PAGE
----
You know what they're saying. They're saying we are mean. They're saying we are condescending. They're saying we are sexist. We are saying they're delusional. We are saying they're divisive. We are saying they're immature. But it wasn't always like this.
It wasn't always like this. I remember a time, not too long ago, when Obama supporters and Clinton supporters admired one another. Before things got so heated, Obama supporters - even before they became Obama supporters - would vigorously defend the Clintons to their Republican friends. I myself lost friendships defending the Clintons.
And I still defend the Clintons against silly attacks. Ridiculous assertions made by irresponsible Republicans that Bill Clinton didn't go after Bin Laden, despite the public record which shows that Clinton did send a number of cruise missiles in Bin Laden's direction, despite the fact that they missed their target. Ridiculous assertions that Clinton didn't help the economy and didn't help job growth. Ridiculous assertions that Clinton didn't reduce the deficit and the poverty rate.
I used to love the Clintons. I looked on them with such pride. And I always thought Hillary was such a great gal. I remember back in 1992 when the media trumped up that phony attack on her for saying, "I'm not like Tami Wynette here, just standin' by my man." I thought, 'You go, Hillary.' I really admired Hillary's strength and independent spirit.
So when it came to pass that Hillary was seeking the Democratic nomination for President of the United States, I assumed she would win it easily. I did have a couple of concerns. I was afraid of the concept of the Republican attack machine going after the Clintons again, and I was fearful of her polarizing nature - though I definitely didn't blame her at all for this.
During the Fall of last year, I knew I liked pretty much all the Democratic candidates. What an embarassment of riches that was! Any one of them would make a fantastic President!. Dennis Kucinich for his absolute consistency and devotion to progressive causes. Chris Dodd for his superior knowledge of policy detail and excellent sense of compromise. Joe Biden for his foreign policy expertise and likeable nature. Bill Richardson for his down-to-earth regularness and deep weatlh of experience. John Edwards for his unswerving devotion to those less fortunate in our society. Mike Gravel for his obvious integrity and talent for telling it like it is. Barack Obama for his positive energy, his consistent opposition to the Iraq war and to failed Republican policies, and his transcendent charm and charisma. And yes, Hillary Clinton, for her mental toughness, her never-say-die attitude, and her understanding of the inner workings of Washington.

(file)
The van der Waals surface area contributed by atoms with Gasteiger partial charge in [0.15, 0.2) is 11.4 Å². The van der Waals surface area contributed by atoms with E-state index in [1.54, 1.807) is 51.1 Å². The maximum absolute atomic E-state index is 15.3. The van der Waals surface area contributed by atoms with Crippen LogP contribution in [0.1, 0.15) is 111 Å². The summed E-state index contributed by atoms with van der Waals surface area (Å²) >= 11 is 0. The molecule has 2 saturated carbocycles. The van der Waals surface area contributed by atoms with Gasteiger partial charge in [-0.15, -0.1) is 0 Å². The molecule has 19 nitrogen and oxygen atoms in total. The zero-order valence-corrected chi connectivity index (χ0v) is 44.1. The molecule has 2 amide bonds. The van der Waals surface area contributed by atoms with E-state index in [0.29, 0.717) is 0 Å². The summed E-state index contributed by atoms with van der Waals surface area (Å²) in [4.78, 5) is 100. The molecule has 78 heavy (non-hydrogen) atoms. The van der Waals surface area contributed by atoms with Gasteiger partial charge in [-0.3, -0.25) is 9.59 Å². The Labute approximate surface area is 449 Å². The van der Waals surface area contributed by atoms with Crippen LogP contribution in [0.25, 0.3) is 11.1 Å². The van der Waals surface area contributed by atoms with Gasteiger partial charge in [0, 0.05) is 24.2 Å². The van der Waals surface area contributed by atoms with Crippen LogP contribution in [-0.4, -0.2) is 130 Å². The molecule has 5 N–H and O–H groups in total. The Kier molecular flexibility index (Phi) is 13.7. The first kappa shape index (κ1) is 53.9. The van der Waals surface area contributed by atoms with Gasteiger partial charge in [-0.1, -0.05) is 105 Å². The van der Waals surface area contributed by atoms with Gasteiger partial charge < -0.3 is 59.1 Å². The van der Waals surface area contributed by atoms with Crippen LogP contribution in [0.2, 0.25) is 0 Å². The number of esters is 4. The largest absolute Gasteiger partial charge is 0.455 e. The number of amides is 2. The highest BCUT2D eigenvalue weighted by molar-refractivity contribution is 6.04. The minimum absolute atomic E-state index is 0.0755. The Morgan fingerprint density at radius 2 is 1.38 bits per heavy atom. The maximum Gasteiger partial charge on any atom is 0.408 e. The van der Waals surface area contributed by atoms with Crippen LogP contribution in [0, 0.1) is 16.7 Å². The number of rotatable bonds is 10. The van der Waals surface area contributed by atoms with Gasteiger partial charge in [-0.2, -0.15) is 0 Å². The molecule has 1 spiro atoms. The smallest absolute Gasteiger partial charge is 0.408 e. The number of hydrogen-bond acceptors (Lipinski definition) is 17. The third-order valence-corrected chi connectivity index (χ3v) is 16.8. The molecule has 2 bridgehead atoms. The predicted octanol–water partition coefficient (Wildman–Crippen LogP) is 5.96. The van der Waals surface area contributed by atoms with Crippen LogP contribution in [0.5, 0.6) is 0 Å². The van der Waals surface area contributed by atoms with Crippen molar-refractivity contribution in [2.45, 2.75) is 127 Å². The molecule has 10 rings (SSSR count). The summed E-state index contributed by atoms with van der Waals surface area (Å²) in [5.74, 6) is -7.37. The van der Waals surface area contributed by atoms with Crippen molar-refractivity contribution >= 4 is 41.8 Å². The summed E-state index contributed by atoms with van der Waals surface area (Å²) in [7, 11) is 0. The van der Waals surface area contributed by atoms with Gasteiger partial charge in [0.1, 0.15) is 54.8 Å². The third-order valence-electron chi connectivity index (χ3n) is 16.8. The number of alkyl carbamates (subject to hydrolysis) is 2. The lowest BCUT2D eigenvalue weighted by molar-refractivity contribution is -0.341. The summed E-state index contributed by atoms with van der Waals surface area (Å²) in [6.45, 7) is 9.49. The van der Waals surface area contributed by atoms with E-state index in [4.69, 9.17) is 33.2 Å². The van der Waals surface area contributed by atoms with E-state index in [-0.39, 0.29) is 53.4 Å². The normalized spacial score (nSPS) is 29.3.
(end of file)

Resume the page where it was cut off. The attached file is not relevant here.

I swear, I must have changed my mind over two dozen times in the early part of this process. I always knew I liked Hillary, but as I stated, I had some worries about her electability. But, as I would point out to my friends, the "Clinton Machine" is a force to be reckoned with. And I firmly believed she could win Arkansas, West Virginia, and New Mexico, so that was a good start as far as electability goes.